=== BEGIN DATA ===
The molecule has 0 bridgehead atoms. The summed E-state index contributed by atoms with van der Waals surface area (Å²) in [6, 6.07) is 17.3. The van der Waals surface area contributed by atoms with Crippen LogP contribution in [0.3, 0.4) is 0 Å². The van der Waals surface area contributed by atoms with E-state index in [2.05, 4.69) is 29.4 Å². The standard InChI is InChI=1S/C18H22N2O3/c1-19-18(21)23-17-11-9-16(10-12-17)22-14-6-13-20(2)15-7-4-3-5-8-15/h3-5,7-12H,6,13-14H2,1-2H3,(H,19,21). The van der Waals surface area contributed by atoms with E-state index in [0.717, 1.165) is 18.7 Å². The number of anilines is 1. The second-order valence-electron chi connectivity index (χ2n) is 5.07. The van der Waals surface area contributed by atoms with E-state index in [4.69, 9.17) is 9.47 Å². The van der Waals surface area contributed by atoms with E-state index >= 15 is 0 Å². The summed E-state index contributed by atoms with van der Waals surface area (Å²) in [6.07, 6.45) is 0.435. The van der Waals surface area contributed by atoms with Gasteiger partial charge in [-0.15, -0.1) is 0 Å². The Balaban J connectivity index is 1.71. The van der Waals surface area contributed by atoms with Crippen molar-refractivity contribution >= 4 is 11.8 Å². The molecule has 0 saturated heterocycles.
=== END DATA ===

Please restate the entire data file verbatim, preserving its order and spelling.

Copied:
The molecule has 0 bridgehead atoms. The summed E-state index contributed by atoms with van der Waals surface area (Å²) in [6, 6.07) is 17.3. The van der Waals surface area contributed by atoms with Crippen LogP contribution in [0.3, 0.4) is 0 Å². The van der Waals surface area contributed by atoms with E-state index in [2.05, 4.69) is 29.4 Å². The standard InChI is InChI=1S/C18H22N2O3/c1-19-18(21)23-17-11-9-16(10-12-17)22-14-6-13-20(2)15-7-4-3-5-8-15/h3-5,7-12H,6,13-14H2,1-2H3,(H,19,21). The van der Waals surface area contributed by atoms with E-state index in [0.717, 1.165) is 18.7 Å². The number of anilines is 1. The second-order valence-electron chi connectivity index (χ2n) is 5.07. The van der Waals surface area contributed by atoms with E-state index in [4.69, 9.17) is 9.47 Å². The van der Waals surface area contributed by atoms with E-state index >= 15 is 0 Å². The summed E-state index contributed by atoms with van der Waals surface area (Å²) in [6.07, 6.45) is 0.435. The van der Waals surface area contributed by atoms with Gasteiger partial charge in [-0.15, -0.1) is 0 Å². The Balaban J connectivity index is 1.71. The van der Waals surface area contributed by atoms with Crippen molar-refractivity contribution >= 4 is 11.8 Å². The molecule has 0 saturated heterocycles.